According to a wealth of research conducted by Shop.org, they believe that the retail store of the future (or at least in ten years) will look vastly different from today’s brick-and-mortars.
For retailers to remain viable in the future, they need to become innovators and leaders in four distinct areas of their business – customer experience, brand, operations, and administration.
From the article:
Successful retailers in the future will be customer-led. Many retailers today are organized around what is essentially a 20th century operation while trying to serve the 21st century customer. In many cases, internal merchandising teams are divided by channel, marketing teams are carved into areas that ultimately create disparate views of the same customer, IT departments focus on managing risk rather than the impact to the customer, and a digital division is too often silo-ed itself. Going forward, retailers must organize all operations around the customer first – an objective that will take time, resources, investment, flexibility and patience. Nordstrom is one retailer which serves as a prime example of an evolving, customer-led organization.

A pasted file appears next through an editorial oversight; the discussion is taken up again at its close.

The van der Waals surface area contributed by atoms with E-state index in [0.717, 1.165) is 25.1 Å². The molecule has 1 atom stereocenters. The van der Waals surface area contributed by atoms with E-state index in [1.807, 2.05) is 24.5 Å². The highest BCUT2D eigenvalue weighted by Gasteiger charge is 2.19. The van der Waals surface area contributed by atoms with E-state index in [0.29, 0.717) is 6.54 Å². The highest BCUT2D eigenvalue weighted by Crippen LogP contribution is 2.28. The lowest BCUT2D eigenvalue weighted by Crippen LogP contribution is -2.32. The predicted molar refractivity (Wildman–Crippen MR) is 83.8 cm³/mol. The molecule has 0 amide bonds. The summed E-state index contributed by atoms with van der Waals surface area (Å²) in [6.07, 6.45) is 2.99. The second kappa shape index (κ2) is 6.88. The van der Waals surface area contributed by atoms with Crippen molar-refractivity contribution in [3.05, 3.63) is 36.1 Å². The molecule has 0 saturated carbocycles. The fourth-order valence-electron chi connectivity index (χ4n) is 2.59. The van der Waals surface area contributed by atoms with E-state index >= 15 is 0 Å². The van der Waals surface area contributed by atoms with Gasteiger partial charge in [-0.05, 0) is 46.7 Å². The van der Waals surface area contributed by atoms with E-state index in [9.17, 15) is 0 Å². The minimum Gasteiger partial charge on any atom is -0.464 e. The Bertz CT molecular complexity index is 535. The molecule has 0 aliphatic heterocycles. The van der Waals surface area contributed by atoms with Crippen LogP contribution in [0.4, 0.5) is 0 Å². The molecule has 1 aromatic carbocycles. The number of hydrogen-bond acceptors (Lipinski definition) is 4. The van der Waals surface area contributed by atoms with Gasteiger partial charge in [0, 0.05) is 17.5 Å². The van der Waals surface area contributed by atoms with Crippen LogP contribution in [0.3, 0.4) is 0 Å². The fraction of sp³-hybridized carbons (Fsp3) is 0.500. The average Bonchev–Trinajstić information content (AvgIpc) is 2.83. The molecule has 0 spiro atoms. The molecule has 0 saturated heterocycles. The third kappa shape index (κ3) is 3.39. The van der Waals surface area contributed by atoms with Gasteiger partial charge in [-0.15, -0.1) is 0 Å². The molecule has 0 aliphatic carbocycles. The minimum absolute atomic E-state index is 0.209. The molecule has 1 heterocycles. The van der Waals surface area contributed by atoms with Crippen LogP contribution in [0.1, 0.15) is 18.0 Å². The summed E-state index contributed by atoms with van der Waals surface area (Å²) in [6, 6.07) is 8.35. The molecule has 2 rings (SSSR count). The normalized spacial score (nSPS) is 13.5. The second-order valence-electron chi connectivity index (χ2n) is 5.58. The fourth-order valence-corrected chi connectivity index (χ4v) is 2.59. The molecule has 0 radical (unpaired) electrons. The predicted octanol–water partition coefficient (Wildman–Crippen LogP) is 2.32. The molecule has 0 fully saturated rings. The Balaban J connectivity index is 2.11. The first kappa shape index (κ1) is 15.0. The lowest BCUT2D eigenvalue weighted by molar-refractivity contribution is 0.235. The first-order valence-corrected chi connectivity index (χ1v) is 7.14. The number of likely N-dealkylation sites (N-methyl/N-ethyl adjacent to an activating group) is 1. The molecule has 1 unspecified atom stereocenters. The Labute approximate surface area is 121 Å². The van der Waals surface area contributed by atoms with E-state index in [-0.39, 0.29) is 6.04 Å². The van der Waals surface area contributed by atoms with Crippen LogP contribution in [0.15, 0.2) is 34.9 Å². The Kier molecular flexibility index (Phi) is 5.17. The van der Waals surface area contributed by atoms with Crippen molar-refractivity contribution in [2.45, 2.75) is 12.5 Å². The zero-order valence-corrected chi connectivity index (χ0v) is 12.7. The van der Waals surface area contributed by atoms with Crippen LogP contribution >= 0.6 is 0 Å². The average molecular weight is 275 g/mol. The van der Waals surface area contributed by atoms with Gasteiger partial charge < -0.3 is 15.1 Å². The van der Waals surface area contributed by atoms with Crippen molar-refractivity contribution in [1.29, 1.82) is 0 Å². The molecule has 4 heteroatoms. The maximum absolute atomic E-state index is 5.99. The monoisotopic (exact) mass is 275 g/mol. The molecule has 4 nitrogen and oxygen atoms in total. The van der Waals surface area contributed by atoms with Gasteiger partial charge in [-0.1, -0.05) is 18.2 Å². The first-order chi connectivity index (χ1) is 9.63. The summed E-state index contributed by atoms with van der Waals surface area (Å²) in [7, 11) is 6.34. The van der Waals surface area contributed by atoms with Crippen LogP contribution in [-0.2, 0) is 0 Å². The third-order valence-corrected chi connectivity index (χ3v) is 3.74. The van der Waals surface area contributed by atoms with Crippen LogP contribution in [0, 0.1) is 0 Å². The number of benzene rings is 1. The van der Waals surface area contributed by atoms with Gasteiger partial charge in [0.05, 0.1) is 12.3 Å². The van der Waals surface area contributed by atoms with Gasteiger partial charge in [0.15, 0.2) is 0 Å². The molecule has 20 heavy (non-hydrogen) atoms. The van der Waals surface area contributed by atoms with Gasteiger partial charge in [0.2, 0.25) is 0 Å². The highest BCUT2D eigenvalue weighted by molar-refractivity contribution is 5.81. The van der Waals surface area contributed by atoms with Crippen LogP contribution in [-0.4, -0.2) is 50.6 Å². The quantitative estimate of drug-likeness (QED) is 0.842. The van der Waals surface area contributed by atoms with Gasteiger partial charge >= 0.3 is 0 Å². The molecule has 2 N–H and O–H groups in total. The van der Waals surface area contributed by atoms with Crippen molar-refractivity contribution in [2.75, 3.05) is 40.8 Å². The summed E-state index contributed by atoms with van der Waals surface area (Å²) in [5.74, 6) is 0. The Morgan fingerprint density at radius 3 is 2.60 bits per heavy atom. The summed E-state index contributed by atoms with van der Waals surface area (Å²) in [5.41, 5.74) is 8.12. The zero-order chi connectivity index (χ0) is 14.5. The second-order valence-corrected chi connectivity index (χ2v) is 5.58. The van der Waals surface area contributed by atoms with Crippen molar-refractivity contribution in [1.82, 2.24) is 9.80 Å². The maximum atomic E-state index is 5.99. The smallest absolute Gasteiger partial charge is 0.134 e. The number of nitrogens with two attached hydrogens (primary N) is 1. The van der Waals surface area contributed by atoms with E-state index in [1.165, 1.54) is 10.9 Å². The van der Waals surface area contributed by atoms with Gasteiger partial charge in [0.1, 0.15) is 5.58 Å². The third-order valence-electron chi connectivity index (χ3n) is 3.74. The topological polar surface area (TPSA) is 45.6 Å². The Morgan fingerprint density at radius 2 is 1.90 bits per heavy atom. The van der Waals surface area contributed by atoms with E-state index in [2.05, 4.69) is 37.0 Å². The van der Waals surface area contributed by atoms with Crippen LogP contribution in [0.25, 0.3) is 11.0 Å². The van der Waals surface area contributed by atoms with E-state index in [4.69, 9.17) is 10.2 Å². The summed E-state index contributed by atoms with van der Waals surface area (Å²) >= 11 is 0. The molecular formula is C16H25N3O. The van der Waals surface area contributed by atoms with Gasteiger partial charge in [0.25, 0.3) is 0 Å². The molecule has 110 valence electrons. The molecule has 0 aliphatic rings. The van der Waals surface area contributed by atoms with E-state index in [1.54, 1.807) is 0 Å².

10 years of “bridge” strategies ahead. Becoming a customer-led organization won’t happen overnight – nor should it. Over the next 10 years, retailers should spend time assessing competencies, shifting and integrating current teams, revising titles and roles at all levels and the talent needed for those, setting and re-setting objectives and incentives, and putting systems and processes in place to develop the organizational structure that is “right” for them. Bridge strategies will be a key – this set of measures will help retailers move from one organizational evolutionary stage to the next while keeping the business growing. One example of this is that several organizations have announced “omnichannel” titles and divisions in the past year, an important bridge step to move the organization forward for now. But this should not be confused with the future retail organization where omnichannel is not a structure but rather a characteristic and philosophy embedded in the organization overall.